uer they could meete in the ftrcetcs oftheCitie; with their kniues, which they carri-
edaboutthcmj asharbengersto their teeth, in thefe inhofpitall inhumane-huinantf

And thus did the befieged Citizens .while the King endured in his Tower no fmall
part oflikcmiferic, betides the indignitie,fotobeby his owne vaffalls Hraitned, and
after flaughtered. Butfuch is theiuft handofche King of Kmgs ^ \sho rcgardethnot
perfons butashefhcwcthyl/?rc/> to the yuercfuU , fodothhercferue Fengettnceiot
fr/.'f/.^ WT/r^ww'^.PardonmcRcaderjifon this (pcdaclel caufe thce.with my felfc,
to ftay a while and wonder. The Sunnc, in his daily iourney round about thisvaft
Globc,fawfewcquall(thatIfaynomo[c) to this Peguan greatncffe , and yet in a
fmall fpace.w that is higher then the h:gheH,\\zi\\ abated and abafed this Magnificence
lower then the lowelt of his Princes.

After the death ofthatBraman Conquerour.his fonne/m thcfecond moneth of his

fucceedingrait;ne,hc2ring that the Kingof Aua, his tributaric and vncle, was plotting

fome conlpiracie,comniittcd to prifon fortie of his Nobles, partners in that new pro-

_, ied,and bringing them all,with their parcnts,wiucs,childrcn,friends,& acquaintance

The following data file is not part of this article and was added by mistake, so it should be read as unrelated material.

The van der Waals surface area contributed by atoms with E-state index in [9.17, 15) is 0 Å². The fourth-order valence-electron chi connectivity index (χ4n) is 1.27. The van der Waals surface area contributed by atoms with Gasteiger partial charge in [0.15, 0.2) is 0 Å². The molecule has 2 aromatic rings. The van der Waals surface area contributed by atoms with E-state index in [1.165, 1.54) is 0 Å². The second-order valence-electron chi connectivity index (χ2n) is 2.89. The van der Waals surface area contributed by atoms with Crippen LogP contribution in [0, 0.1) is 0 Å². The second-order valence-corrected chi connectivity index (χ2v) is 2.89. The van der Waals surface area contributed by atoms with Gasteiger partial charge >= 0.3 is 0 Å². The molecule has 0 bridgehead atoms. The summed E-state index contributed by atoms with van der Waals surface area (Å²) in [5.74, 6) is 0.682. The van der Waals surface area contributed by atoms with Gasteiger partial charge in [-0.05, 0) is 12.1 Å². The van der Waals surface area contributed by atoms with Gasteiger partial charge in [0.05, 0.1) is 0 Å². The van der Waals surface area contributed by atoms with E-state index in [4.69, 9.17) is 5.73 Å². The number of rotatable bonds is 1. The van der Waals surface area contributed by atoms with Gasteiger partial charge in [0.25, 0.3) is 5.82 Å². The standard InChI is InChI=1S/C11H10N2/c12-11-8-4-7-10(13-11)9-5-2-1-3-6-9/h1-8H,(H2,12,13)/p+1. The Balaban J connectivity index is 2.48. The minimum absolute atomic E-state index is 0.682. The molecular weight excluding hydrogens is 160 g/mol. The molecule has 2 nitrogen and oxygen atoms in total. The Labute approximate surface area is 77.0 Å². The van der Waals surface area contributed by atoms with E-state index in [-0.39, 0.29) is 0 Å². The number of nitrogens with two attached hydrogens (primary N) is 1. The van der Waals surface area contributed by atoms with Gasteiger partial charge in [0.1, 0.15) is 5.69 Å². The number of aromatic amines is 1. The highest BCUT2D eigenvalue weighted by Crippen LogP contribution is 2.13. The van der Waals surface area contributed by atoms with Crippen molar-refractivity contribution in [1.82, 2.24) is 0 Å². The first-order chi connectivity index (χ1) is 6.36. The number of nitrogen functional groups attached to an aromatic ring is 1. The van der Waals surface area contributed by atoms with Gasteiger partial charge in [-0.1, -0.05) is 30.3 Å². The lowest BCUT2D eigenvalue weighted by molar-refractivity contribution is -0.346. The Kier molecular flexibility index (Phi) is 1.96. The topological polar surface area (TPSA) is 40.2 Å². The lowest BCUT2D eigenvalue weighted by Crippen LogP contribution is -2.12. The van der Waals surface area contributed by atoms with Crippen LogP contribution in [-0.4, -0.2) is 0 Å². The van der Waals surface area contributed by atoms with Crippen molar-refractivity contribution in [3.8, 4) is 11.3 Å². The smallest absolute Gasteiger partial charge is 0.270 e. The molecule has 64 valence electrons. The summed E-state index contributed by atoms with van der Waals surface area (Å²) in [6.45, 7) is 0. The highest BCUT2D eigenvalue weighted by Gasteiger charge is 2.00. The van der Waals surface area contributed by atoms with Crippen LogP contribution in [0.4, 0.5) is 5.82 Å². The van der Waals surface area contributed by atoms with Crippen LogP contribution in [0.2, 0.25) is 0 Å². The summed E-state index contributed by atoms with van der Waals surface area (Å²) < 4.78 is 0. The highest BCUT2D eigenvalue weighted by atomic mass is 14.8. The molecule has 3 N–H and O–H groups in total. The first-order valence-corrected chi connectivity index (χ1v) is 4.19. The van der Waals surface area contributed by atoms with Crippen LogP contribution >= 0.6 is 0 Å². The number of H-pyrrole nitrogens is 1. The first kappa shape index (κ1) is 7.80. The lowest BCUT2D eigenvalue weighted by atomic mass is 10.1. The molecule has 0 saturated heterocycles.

dcftro^vedTv' into a wood,fet cfire thcrcon,commandingto cut them in pieccs,whofoeuerelcaped

this flame and out of the flame. This kindled another fire in the hearts of his difcontented fubicfts,

execution which was not quenched but with his ouerthrow. He warred on his vnclc, the King

4000. perlons. of A'Jn.with no great sduantage. till they both agreeing totricitby finglc combat on

^^'r'^'Ir^'^'it', Elephant-, /'i'^« obtained the conqucrt. In the meane time theSiamite with an Annie

t -7^alh^ihe ' marched to the borders of Pegu, divulging rumors. That he came to fuccour his Lord

fame number, agsinftthe AuanRcbcll. The King enraged hereat,fentprefently part of his forccsto

laying,Thac take him,and prefent him captiue : but the fouldiers rcfufed to follow the Gcnerallin

all the Citi- j^js entcrpnfe,and returned to their owne houfcs. The King,aftcr hisrcturne.fcnttd

zcns of Pegu sianths faire fpeeches to perfwade him to come to him : he refulcd hi» prcfence, but

Online LibrarySamuel PurchasPurchas his pilgrimage : or Relations of the world and the religions observed in all ages and places discovered, from the creation unto this present. In foure parts. This first containeth a theologicall and geographical historie of Asia, Africa, and America, with the ilands adiacent. Declaring the a → online text (page 92 of 181)